Lexden Link Autumn 2019

Lexden Link
Autumn 2019
Issue 53

From our New Minister

Dear Friends,

Earlier this year I celebrated my 36th birthday as a Christian and I still remember so much of that Saturday night in Hockley Pentecostal Church in Birmingham when I made a decision to accept Jesus as Lord. Yet my journey of faith began well before I choose to accept Jesus.

It began in a way with Maggie who pestered me about the faith she had in Jesus during my time at Dudley College and wouldn’t let up until I came with her to the Christian Union and eventually a few weeks later to that service.

It involved being sent to Sunday School with my siblings by my non-Christian parents. I wanted to be friends with Jesus then but struggled with the God who called us to turn the other cheek.

After my Ordination my Mom told me it began years before with a prophecy shared over me by my grandparents neighbour who worshipped at the local Methodist Church; she told my mom when I was just a few days old that God had big plans for me, that I would serve as a Minister in the church. If only she had told me when I was wrestling with my call to ministry!

In reality though God has always been in my life. My story above is about how I learned to follow Jesus, but the bigger story is God has always been following me!

The President and Vice President of our Methodist Conference urged us this year to tell our stories. Stories of how you came to faith, and how we have maintained faith and life, and they are without doubt the most prized possession we have. These stories shouldn’t be all about the distant past, we need to tell stories of what God has done lately.

All of us have stories to tell and it is something we will be thinking about again and again this year. For now I wonder if you will accept this challenge?

Will you spare some time to think about and write down your story by answering these kinds of questions;
when did you first become aware of God?
who played a part in making Jesus real for you?
how did you come to be in this Church?

Then try to write a few words about what God has done or hasn’t done

It will exciting to discover what we have written and to see how far our
storytelling can take us in these coming months.

May God’s rich blessings surround you.

Yours in Christ

Rev.d Joseph N Adams

The Corn Song
by John Greenleaf Whittier

Heap high the farmer’s wintry hoard! Heap high the golden corn!
No richer gift has Autumn poured from out her lavish horn!
Let other lands, exulting, glean the apple from the pine,
The orange from its glossy green, the cluster from the vine;

We better love the hardy gift our rugged vales bestow,
To cheer us when the storm shall drift our harvest-fields with snow.
Through vales of grass and meads of flowers our ploughs their furrows made,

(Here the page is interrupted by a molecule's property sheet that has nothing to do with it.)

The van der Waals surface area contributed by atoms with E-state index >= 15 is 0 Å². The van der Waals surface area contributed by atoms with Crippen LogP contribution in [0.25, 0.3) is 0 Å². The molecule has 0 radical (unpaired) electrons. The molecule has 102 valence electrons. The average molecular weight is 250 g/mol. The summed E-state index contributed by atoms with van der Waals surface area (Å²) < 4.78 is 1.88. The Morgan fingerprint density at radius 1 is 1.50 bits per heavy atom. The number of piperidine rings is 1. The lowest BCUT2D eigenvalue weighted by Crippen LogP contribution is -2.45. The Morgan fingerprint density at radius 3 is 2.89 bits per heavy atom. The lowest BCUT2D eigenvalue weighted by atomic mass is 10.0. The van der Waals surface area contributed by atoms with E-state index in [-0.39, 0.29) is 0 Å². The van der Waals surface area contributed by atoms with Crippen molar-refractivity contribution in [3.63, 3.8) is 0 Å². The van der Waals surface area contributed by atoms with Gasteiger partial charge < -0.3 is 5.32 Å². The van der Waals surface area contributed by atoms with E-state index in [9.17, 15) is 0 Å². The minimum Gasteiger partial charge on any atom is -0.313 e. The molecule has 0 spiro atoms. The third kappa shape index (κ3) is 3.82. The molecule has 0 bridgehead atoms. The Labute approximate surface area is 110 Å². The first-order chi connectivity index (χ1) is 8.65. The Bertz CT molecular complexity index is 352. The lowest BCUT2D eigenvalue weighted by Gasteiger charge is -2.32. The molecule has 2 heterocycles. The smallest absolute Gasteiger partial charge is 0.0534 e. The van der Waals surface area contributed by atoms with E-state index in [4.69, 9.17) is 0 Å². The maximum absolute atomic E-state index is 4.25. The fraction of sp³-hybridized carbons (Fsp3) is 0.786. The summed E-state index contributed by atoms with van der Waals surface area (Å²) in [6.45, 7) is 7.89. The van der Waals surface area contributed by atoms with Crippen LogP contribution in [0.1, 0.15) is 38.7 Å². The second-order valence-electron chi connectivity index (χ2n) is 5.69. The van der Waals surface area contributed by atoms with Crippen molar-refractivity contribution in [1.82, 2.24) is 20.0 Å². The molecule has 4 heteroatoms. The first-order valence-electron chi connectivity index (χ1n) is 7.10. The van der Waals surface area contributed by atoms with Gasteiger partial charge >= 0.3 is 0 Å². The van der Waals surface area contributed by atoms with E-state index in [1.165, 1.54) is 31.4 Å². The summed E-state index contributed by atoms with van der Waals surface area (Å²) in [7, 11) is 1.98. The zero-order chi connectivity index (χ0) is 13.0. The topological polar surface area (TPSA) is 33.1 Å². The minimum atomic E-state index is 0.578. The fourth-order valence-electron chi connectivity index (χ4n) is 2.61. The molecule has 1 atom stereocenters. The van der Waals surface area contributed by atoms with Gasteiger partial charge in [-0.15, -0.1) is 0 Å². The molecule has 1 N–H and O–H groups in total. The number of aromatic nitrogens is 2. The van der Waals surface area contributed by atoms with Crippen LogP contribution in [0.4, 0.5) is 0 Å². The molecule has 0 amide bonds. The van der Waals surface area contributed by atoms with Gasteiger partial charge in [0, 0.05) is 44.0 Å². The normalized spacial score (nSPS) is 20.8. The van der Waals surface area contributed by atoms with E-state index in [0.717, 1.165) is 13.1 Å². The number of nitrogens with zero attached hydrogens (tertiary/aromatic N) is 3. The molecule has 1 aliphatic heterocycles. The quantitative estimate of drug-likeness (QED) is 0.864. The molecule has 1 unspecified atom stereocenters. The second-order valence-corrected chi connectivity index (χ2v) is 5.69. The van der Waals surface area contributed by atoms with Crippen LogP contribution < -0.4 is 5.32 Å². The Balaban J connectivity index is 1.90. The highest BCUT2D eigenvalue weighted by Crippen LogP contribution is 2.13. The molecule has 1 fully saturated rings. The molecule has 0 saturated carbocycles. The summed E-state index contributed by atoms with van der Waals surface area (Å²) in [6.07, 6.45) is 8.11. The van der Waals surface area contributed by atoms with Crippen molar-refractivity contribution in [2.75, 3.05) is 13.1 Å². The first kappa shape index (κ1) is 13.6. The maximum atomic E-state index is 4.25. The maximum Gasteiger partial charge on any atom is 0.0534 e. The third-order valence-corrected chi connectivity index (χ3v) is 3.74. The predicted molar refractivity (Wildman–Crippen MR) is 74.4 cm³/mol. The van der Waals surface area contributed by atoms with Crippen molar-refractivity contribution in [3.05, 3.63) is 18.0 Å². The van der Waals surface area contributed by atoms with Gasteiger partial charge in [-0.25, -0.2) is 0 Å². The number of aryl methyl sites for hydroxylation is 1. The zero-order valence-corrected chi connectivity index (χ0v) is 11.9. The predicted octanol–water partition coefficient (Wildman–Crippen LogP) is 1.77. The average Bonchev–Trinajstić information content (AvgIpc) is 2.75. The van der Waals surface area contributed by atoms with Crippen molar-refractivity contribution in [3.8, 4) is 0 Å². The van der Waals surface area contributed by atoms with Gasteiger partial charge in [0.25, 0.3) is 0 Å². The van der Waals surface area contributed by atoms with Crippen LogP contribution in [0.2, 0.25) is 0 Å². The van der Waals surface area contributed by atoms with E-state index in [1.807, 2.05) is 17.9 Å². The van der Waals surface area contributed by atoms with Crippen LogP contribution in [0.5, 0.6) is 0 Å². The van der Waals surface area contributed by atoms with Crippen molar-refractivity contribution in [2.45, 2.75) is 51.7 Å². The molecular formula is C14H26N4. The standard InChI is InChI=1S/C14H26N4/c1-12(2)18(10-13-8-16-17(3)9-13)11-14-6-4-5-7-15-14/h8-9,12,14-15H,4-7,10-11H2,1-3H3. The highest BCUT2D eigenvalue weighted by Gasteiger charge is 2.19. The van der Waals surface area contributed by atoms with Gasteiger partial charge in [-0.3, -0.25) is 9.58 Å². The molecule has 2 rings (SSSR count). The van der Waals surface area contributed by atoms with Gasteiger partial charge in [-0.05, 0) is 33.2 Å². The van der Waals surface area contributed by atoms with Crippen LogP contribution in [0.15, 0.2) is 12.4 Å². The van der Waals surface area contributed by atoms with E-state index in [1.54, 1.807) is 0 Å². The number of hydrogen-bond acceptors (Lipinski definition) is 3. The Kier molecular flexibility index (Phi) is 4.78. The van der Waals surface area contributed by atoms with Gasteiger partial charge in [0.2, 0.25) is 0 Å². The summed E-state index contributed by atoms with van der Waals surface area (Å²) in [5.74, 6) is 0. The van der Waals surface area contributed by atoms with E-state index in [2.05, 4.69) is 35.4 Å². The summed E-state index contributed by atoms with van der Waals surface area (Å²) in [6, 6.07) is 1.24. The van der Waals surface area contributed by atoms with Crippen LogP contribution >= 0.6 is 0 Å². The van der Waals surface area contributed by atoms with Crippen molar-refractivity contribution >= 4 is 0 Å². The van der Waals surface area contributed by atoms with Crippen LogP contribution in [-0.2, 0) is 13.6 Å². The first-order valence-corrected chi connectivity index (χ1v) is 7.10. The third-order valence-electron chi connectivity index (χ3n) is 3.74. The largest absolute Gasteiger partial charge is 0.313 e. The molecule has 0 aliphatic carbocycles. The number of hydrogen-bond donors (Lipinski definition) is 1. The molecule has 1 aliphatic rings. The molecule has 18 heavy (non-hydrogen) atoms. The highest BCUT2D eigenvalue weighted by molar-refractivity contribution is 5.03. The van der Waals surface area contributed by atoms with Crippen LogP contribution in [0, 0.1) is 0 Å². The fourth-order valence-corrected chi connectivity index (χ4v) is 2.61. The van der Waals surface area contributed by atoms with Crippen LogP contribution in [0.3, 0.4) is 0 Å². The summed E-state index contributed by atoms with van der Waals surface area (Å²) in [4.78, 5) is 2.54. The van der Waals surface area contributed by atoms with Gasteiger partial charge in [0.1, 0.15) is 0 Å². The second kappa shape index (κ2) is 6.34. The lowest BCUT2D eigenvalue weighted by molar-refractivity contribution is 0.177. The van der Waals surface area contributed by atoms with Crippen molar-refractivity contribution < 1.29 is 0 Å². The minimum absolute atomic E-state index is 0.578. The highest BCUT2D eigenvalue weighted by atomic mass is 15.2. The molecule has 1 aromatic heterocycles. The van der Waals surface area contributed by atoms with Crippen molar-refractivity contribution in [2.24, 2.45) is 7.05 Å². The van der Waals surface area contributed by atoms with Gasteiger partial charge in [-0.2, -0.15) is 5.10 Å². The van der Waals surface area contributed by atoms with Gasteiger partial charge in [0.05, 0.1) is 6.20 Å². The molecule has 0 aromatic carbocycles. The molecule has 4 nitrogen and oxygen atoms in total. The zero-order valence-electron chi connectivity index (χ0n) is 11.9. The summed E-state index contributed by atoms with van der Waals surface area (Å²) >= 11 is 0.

While on the hills the sun and showers of changeful April played.

We dropped the seed o’er hill and plain beneath the sun of May,
And frightened from our sprouting grain the robber crows away.
All through the long, bright days of June its leaves grew green and fair,
And waved in hot midsummer’s noon its soft and yellow hair.

And now, with autumn’s moonlit eves, its harvest-time has come,
We pluck away the frosted leaves, and bear the treasure home.
There, richer than the fabled gift Apollo showered of old,
Fair hands the broken grain shall sift, and knead its meal of gold.

Let vapid idlers loll in silk around their costly board;
Give us the bowl of samp and milk, by homespun beauty poured!
Where’er the wide old kitchen hearth sends up its smoky curls,
Who will not thank the kindly earth and bless our farmer girls?

Then shame on all the proud and vain, whose folly laughs to scorn
The blessing of our hardy grain, our wealth of golden corn!
Let earth withhold her goodly root, let mildew blight the rye,
Give to the worm the orchard’s fruit, the wheat-field to the fly:
But let the good old crop adorn the hills our fathers trod;
Still let us, for His golden corn, send up our thanks to God!

Hymn Writers

by Alan Beesley

Horatius Bonar

In previous editions of our church magazine I have written articles on several hymn writers both past and present. This time I have chosen Horatius Bonar. He was born in Edinburgh on 19 December 1808 and was the son of James Bonar who was the Solicitor of Excise for Scotland and Marjory Maitland. He came from a long line of ministers who served in the Church of Scotland.

Horace – as he was known to his friends – was educated at the University of Edinburgh, and became a Church of Scotland minister in 1837 when he was appointed to the Kelso parish where he stayed until 1843. He then joined the Free Church of Scotland following the Great Disruption which saw the division of the Church of Scotland. Later he became minister of the Chalmers Memorial Church in Edinburgh, and Moderator of the General Assembly of the Free Church of Scotland in 1883.

He married Jane Lundie in 1843. They had a number of children but five died in childhood. Of their surviving children two went into the ministry. His wife died in 1876 and he died on 31 July 1889 and was buried with her at the Canongate Kirkyard.

He gave instruction that no memoir of himself should be written. This is somewhat strange because over his lifetime he wrote several biographies of other ministers including “The life and works of Rev. G. T. Dodds” and “The life of Rev. John Milne of Perth”. He wrote over 140 hymns and published several collections. Seven of his hymns are included in Hymns and Psalms. Probably the best known is number 207 – “Rejoice and be glad the Redeemer has come”

We will publish the next edition of the Lexden Link when we have enough articles. Please see me or Alan if you have anything you wish to be included.
Christine Beesley – Editor